The Bank Slate

INSIGHTS INTO THE BANKING INDUSTRY

How Lakeland juggled DoJ and M&A negotiations

Lakeland Bancorp in Oak Ridge, N.J., finalized an acquisition and negotiated the settlement of redlining claims by the Justice Department while discussing its pending merger with Provident Financial Services in Iselin, N.J.

The $13.6 billion-asset Provident agreed in late September to buy the $10.5 billion-asset Lakeland for $1.3 billion.

Lakeland juggled early stage talks with Provident while negotiating to buy 1st Constitution Bancorp, according to a regulatory filing. Lakeland agreed to buy 1st Constitution in July 2021 in a deal that closed last January.

The DoJ issue was resolved shortly after Provident and Lakeland announced their merger.

Conversations between Provident and Lakeland began on April 30, 2021, after Anthony Labozzetta, Provident’s president and CEO, invited Thomas Shara, his counterpart at Lakeland, to lunch. An all-stock merger was discussed “in general terms” with no mention of pricing, the filing said.

Shara had dinner with Christopher Martin, Provident’s executive chairman, a month later. Again, pricing didn’t come up.

By mid-2021, Lakeland was well into negotiations to buy 1st Constitution and the company decided to focus its efforts on completing the acquisition. Lakeland told Provident that it was looking at buying “another New Jersey-based bank.”

Shara continued to meet with Martin and Labozetta while looking to close on 1st Constitution.

At a September 2021 meeting, Lakeland’s board discussed “two hypothetical merger of equals transactions,” including one with Provident.

Shara and Labozzetta, during a November 2021 meeting, discussed a fixed exchange ratio, an “appropriate lever of ownership” for both companies and an “acceptable” earnback period for tangible book value dilution. Executive leadership possibilities were also covered.

Martin met with Lakeland’s board in late November 2021. Shara sat down with certain Provident directors the following month. Lakeland’s board also met with Labozzetta in January.

The companies entered into mutual confidentiality and exclusivity agreements on Jan. 24. The exclusivity period was set to run through April 24.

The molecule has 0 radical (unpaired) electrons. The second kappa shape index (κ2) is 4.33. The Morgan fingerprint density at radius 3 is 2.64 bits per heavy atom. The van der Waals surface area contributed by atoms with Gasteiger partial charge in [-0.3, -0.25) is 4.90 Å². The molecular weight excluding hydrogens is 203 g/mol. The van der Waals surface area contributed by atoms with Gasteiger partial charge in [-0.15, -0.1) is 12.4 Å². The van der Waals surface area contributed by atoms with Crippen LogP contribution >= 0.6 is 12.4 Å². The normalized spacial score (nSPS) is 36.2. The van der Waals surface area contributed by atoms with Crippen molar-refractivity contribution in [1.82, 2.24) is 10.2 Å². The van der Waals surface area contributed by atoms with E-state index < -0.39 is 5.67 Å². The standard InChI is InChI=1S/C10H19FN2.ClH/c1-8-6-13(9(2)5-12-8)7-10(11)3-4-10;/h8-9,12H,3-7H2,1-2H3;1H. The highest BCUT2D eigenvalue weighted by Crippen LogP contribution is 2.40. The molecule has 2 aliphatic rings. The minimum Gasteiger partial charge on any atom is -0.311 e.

Shara informed Labozzetta in early February that the DoJ had begun a preliminary investigation into possible discriminatory lending by Lakeland. Shara advised Labozzetta that Lakeland “was cooperating fully with the DOJ” while noting that the bank had an “outstanding” CRA rating.

Lakeland resolved the DoJ’s redlining claims just days after announcing its sale to Provident, agreeing to invest $12 million into underserved markets.

At a Feb. 24, meeting, Provident’s board agreed to support ongoing talks, pending a reasonable resolution of the matter between the DoJ and Lakeland. A summary terms sheet was approved to sent to Lakeland.

The confidentiality agreement was extended to June 30 to give Lakeland more time to address the redlining claims.

Settlement talks between Lakeland and the DoJ began in June, prompting the companies to again extend the confidentiality agreement to expire on Sept. 30.

The companies set up pricing “guardrails” that covered Lakeland’s ownership (41.5% to 42.5%), the per share market premium (15% to 30%), earnings per share accretion (mid to upper teens in terms of percent with cost savings included), and TBV dilution (below 10% with three-year earnback). They agreed to the safeguards in July – before the Federal Reserve began to aggressively increase interest rates.

An initial draft of the merger agreement exchanged hands on Aug. 25.

The parties determined in September that, in light of higher interest rates and market volatility, the TBV dilution had exceeded the applicable pricing guardrail and that the earnback period would be longer than three years. The main culprit was the declining fair value of Lakeland’s securities and loan portfolios.

There was a tradeoff: The “resulting discount that Provident would record as a result of these marks would be accreted into net interest income,” increasing the projected EPS accretion to 24% in 2024, the filing said. A preliminary exchange ratio was agreed upon on Sept. 17.

Lakeland informed Provident in late September that it had reached a preliminary resolution with the DoJ.

The boards at Provident and Lakeland unanimously approved the merger on Sept. 26. The deal was announced the next day. The DoJ consent order was approved by the U.S. District Court for the District of New Jersey on Sept. 29.

The deal, which is expected to close in the second quarter, priced Lakeland at 154% of its tangible book value.

“The scale and profitability of the combined organization will enable us to invest in the future, better compete for market share, and better serve our customers and communities,” Labozzetta said in a press release announcing the merger.

The deal is expected to be 24% accretive to Provident’s 2024 earnings per share, inclusive of interest rate marks. It should take Provident less than four years to earn back any dilution to its tangible book value.

Provident plans to cut about 35% of Lakeland’s annual noninterest expense, or roughly $65 million. The company expects to incur $95 million of one-time merger-related charges.

Shara will become Provident’s executive vice chairman. He is set to receive a $1 million lump-sum cash bonus after the deal closes, the filing said. Shara is also set to receive a separate $1 million retention payment, with half to be paid in cash a year after the deal closes and the rest in the form of a restricted stock award.

Provident will also pay Shara $3.1 million in exchange for a two-year noncompete and nonsolication agreement.

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